Original Paper

Biological Invasions

, Volume 12, Issue 4, pp 905-912

Competitive interactions between a native spider (Frontinella communis, Araneae: Linyphiidae) and an invasive spider (Linyphia triangularis, Araneae: Linyphiidae)

  • Julie BednarskiAffiliated withOrganismic and Evolutionary Biology, Morrill Hall, University of Massachusetts
  • , Howard GinsbergAffiliated withUSGS Patuxent Wildlife Research Center, Coastal Field Station, Woodward Hall-PLS, University of Rhode Island
  • , Elizabeth M. JakobAffiliated withDepartment of Psychology, Tobin Hall, University of Massachusetts Email author 

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Abstract

There are numerous reports of spiders that have become established outside of their native ranges, but few studies examine their impact on native spiders. We examined the effect of the European hammock spider Linyphia triangularis (Araneae, Linyphiidae) on the native bowl-and-doily spider Frontinella communis (Araneae, Linyphiidae) in Acadia National Park, Maine, USA. First, we added L. triangularis to established plots of F. communis. Significantly more F. communis abandoned their webs when L. triangularis were added compared to control plots. Second, we tested whether F. communis were deterred from building webs in areas where L. triangularis was established. Significantly fewer F. communis built webs on plots with L. triangularis than on control plots. In both experiments, L. triangularis sometimes took over webs of F. communis or incorporated F. communis webs into their own webs, but F. communis never took over or incorporated L. triangularis webs. Competition between L. triangularis and F. communis for both webs and web sites may contribute to the decline of F. communis.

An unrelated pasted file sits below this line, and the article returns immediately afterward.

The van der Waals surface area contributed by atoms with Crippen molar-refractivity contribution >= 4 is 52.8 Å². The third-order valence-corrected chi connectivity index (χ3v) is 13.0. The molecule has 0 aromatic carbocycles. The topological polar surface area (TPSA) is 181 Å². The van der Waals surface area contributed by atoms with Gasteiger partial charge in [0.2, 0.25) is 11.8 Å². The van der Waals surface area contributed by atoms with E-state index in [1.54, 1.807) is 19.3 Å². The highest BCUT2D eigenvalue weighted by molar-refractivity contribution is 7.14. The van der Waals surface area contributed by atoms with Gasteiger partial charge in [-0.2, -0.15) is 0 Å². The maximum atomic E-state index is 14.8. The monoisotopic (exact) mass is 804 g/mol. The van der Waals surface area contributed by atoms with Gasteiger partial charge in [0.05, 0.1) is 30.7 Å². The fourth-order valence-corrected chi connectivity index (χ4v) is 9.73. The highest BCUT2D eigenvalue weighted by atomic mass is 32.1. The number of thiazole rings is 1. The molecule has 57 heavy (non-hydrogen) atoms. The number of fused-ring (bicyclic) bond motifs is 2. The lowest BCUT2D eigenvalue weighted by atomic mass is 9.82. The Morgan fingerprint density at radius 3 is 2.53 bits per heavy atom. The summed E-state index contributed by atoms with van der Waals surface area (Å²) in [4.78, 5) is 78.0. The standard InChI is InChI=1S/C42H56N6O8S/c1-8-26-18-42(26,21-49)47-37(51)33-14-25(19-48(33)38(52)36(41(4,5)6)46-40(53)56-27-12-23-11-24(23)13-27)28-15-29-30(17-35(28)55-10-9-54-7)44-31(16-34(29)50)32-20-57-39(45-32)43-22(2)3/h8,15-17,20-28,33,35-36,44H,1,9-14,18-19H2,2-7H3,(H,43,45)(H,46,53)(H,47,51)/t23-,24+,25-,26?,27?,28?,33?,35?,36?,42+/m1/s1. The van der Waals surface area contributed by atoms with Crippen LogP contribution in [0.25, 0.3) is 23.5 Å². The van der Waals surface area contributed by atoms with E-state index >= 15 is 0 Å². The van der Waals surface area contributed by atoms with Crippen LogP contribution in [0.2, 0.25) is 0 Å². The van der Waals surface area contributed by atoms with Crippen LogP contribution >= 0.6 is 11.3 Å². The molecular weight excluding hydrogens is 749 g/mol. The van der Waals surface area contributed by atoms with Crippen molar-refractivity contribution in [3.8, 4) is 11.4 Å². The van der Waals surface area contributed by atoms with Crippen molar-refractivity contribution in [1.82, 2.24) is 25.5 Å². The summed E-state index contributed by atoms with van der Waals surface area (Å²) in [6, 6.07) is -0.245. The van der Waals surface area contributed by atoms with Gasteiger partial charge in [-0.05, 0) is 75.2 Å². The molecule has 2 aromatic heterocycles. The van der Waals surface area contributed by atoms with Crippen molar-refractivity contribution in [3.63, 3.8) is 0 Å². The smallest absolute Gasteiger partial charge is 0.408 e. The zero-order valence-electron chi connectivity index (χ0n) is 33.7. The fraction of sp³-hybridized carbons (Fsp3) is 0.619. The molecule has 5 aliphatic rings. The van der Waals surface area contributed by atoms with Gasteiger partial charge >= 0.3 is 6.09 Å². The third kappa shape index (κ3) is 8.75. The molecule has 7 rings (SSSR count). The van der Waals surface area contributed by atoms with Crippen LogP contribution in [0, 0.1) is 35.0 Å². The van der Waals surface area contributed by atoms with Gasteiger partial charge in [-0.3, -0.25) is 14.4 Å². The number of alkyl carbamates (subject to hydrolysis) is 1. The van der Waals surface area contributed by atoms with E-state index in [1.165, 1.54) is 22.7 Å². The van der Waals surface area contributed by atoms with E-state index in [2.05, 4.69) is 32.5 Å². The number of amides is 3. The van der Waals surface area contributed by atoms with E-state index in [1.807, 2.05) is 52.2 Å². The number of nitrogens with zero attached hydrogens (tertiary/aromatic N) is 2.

Keywords

Spiders Webs Competition Linyphia triangularis Frontinella communis Invasive species